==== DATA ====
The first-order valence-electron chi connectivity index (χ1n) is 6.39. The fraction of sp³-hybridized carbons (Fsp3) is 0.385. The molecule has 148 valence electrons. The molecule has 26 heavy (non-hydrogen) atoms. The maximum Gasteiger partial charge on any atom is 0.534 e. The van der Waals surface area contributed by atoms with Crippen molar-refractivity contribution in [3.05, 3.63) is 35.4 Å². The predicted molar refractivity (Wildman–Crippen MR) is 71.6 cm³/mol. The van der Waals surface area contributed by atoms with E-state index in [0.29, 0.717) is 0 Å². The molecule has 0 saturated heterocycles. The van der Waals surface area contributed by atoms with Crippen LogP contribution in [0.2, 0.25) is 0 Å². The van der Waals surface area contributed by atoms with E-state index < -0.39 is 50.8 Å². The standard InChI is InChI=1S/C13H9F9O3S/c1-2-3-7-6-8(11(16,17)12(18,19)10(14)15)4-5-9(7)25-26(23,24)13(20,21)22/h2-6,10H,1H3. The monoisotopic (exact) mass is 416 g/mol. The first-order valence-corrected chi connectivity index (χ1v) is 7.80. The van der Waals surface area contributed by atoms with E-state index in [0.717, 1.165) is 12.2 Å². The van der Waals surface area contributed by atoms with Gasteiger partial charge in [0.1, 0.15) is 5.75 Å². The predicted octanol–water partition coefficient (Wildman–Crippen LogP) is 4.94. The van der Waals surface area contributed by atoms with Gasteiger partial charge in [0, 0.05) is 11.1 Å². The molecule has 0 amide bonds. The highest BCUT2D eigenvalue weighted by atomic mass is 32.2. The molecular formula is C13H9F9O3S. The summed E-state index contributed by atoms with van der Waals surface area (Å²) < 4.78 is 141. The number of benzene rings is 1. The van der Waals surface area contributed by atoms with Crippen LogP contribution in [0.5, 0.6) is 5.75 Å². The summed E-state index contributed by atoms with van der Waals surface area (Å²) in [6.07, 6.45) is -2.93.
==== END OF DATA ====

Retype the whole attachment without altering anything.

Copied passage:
The first-order valence-electron chi connectivity index (χ1n) is 6.39. The fraction of sp³-hybridized carbons (Fsp3) is 0.385. The molecule has 148 valence electrons. The molecule has 26 heavy (non-hydrogen) atoms. The maximum Gasteiger partial charge on any atom is 0.534 e. The van der Waals surface area contributed by atoms with Crippen molar-refractivity contribution in [3.05, 3.63) is 35.4 Å². The predicted molar refractivity (Wildman–Crippen MR) is 71.6 cm³/mol. The van der Waals surface area contributed by atoms with E-state index in [0.29, 0.717) is 0 Å². The molecule has 0 saturated heterocycles. The van der Waals surface area contributed by atoms with Crippen LogP contribution in [0.2, 0.25) is 0 Å². The van der Waals surface area contributed by atoms with E-state index < -0.39 is 50.8 Å². The standard InChI is InChI=1S/C13H9F9O3S/c1-2-3-7-6-8(11(16,17)12(18,19)10(14)15)4-5-9(7)25-26(23,24)13(20,21)22/h2-6,10H,1H3. The monoisotopic (exact) mass is 416 g/mol. The first-order valence-corrected chi connectivity index (χ1v) is 7.80. The van der Waals surface area contributed by atoms with E-state index in [0.717, 1.165) is 12.2 Å². The van der Waals surface area contributed by atoms with Gasteiger partial charge in [0.1, 0.15) is 5.75 Å². The predicted octanol–water partition coefficient (Wildman–Crippen LogP) is 4.94. The van der Waals surface area contributed by atoms with Gasteiger partial charge in [0, 0.05) is 11.1 Å². The molecule has 0 amide bonds. The highest BCUT2D eigenvalue weighted by atomic mass is 32.2. The molecular formula is C13H9F9O3S. The summed E-state index contributed by atoms with van der Waals surface area (Å²) < 4.78 is 141. The number of benzene rings is 1. The van der Waals surface area contributed by atoms with Crippen LogP contribution in [0.5, 0.6) is 5.75 Å². The summed E-state index contributed by atoms with van der Waals surface area (Å²) in [6.07, 6.45) is -2.93.